Global Economy, Regulation and Development (GEARED)
The research unit on Global Economy, Regulation and Development examines international development in the setting of current transformations in the global economy. Our work seeks to contribute to an understanding of economic development and capitalist dynamics in emerging market economies and developing countries. However, in all areas of engagement we strive to include analysis at the level of (a) the world economy and (b) the systemically important western states, as the larger context for understanding the development process.
GEARED addresses two of the three main themes of DIIS’s mandate: foreign policy and development policy. An understanding of key issues in foreign policy is enhanced by knowledge of macroeconomic policies in dominant countries, as well as by analysis of the attempted coordination (regionally and internationally) of these policies. Similarly, in-depth knowledge of the political economies of large emerging market economies, including China, Brazil, India and Russia, is becoming increasingly crucial for well-informed foreign policy-making.
With respect to development policy, a focus of our work is to examine how the increasing economic power of large emerging market economies (above all, but not only, China), impacts on global organizations such as the World Bank and the International Monetary Fund. And also vice versa: how do the changing governance structure and lending policies of these organizations affect developing countries? What does the increasing bilateral engagement of large emerging market economies – both between themselves, with low-income countries and with western countries – mean for the economic development strategies of low-income countries?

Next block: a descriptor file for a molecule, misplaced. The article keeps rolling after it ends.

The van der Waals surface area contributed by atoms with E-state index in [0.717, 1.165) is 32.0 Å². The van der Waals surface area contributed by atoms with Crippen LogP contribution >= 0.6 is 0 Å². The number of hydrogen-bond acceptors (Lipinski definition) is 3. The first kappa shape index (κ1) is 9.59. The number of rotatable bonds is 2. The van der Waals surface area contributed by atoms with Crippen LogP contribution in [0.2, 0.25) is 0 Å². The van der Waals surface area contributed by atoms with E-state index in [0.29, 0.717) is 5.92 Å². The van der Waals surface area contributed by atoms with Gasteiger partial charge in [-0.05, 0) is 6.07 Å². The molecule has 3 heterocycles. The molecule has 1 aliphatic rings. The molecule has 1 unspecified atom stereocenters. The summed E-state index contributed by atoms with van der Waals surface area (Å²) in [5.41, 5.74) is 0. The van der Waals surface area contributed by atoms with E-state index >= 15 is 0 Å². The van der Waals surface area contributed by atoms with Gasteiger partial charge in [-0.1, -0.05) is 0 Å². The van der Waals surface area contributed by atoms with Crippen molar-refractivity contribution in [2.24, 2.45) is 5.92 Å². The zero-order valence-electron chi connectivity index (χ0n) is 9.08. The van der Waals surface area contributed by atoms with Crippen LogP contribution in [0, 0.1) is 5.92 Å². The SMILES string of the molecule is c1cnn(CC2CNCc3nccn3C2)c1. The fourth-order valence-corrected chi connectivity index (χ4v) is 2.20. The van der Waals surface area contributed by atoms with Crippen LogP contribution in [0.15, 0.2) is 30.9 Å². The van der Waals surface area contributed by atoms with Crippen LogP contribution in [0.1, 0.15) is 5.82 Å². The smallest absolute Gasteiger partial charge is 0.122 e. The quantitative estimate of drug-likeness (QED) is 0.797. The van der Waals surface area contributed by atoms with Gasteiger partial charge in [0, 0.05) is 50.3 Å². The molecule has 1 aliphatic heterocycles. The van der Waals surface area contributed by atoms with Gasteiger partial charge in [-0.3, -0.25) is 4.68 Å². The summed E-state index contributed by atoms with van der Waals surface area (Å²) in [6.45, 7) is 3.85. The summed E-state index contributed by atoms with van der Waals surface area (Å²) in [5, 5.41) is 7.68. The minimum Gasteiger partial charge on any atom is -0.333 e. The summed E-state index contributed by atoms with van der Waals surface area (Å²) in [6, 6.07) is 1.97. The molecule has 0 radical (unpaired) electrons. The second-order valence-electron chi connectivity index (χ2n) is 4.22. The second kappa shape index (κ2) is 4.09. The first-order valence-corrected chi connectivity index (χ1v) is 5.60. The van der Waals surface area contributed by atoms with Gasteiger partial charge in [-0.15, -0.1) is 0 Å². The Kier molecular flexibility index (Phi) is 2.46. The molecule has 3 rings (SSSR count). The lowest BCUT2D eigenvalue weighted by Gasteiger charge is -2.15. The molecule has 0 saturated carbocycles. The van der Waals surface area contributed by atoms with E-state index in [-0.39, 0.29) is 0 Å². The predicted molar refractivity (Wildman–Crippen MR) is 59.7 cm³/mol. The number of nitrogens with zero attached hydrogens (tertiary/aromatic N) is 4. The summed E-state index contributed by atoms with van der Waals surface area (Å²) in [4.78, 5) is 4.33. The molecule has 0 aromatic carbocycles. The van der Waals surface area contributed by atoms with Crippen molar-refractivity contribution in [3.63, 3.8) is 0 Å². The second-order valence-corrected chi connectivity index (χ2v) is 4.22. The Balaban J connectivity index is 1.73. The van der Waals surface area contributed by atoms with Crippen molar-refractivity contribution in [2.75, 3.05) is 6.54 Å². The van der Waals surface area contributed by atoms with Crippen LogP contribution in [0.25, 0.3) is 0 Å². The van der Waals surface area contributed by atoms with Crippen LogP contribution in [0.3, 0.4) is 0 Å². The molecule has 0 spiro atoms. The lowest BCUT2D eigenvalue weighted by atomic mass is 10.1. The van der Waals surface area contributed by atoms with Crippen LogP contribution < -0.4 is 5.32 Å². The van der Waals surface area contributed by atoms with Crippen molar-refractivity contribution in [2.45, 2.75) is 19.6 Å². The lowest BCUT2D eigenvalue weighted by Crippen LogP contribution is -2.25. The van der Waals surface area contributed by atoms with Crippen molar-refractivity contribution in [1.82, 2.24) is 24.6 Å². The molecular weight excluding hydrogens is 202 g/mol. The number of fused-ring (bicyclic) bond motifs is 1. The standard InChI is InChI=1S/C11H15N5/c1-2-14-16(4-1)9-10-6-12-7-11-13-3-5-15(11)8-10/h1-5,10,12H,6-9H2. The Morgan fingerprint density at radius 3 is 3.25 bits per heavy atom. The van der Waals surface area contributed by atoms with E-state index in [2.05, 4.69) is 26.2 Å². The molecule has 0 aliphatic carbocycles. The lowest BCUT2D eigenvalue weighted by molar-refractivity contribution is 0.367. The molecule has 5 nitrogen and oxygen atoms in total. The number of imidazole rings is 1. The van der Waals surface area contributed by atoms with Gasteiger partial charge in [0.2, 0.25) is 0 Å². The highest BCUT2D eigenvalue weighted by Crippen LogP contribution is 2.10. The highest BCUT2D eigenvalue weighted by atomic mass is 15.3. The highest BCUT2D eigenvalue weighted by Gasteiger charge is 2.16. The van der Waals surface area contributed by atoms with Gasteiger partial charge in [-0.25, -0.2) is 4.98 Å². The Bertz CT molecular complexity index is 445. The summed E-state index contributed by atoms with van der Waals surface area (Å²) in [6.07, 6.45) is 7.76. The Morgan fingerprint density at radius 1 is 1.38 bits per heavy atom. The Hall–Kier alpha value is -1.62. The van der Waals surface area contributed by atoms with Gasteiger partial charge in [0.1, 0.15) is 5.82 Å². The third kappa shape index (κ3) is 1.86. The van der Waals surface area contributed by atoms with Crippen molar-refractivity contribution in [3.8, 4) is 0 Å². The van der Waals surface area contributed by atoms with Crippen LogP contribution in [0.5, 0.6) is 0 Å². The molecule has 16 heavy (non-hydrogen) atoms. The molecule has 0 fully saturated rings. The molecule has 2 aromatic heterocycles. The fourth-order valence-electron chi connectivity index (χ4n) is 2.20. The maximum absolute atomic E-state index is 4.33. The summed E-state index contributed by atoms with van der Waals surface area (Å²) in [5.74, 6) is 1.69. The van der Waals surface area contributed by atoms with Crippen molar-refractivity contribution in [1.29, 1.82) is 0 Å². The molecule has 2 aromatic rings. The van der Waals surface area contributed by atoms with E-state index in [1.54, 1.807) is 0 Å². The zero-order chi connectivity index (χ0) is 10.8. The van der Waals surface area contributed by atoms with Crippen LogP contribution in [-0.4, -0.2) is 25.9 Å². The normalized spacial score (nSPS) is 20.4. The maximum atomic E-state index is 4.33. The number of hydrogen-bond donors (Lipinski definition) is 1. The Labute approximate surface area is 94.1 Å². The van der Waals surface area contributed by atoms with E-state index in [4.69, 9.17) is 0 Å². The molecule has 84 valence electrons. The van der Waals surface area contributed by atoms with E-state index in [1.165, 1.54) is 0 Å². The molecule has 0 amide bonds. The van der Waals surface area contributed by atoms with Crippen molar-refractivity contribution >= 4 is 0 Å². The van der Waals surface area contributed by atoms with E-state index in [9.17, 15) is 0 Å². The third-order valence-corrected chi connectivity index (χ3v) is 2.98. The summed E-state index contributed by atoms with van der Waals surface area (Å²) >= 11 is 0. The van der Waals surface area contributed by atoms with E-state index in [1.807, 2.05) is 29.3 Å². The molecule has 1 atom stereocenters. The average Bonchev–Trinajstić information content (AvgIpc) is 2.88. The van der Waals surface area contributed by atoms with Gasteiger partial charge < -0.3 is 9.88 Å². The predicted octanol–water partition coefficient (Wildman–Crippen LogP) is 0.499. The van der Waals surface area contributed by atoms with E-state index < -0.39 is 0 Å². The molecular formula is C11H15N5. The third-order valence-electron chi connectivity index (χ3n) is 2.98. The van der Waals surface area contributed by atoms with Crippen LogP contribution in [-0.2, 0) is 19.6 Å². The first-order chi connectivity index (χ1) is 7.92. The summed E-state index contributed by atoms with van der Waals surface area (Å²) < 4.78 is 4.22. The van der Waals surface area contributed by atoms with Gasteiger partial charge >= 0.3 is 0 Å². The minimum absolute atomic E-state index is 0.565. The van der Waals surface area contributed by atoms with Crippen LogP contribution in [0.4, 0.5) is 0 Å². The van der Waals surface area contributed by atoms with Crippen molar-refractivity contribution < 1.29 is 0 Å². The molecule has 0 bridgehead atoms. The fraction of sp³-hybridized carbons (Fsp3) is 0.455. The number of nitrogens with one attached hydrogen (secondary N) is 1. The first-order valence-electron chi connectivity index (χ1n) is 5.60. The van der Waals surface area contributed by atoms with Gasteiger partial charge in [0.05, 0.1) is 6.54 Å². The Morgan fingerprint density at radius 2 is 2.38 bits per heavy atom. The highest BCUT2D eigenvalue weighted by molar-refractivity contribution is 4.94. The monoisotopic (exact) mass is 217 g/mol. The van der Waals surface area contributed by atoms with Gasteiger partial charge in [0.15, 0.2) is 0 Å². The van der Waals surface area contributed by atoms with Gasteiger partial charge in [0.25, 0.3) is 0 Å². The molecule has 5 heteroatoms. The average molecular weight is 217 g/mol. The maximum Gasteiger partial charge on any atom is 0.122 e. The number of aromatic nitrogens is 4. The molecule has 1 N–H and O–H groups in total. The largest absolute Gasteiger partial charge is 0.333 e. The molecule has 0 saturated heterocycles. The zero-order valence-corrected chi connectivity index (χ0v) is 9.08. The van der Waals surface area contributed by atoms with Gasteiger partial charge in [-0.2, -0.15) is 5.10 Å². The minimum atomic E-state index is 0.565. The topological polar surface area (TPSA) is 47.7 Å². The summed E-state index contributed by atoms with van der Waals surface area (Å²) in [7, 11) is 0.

These two broad sets of issues intersect in crucial ways. What impact do new modes of financial regulation and macroeconomic coordination in Western countries have on the development prospects of large emerging market economies and developing countries? And what impact might it have on Western countries and low-income countries, economically and politically, if the dynamic growth of large emerging economies such as China, Brazil and India, was to not just slow down but break down, for a more or less prolonged period of time?
The group yet has little ongoing research that relates directly to the third policy area of the DIIS mandate, security policy. But the continuing Euro crisis – with its increasing levels of unemployment and social unrest – and the recent awarding of the Nobel peace prize to the EU, should remind us of the intimate relation between economic prosperity and political stability. More generally, there are few drivers of international conflict as persistent as the fight for resources and technologies as means to generate and capture wealth. International political diplomacy is the main instrument for short-term amelioration in these conflicts; but economic development is the main route to longer-term amelioration, and that brings us back to global economic governance, including private as well as public capital flows and the regimes and organizations which govern them.
Jakob Vestergaard, Head of Research Unit
About the research unit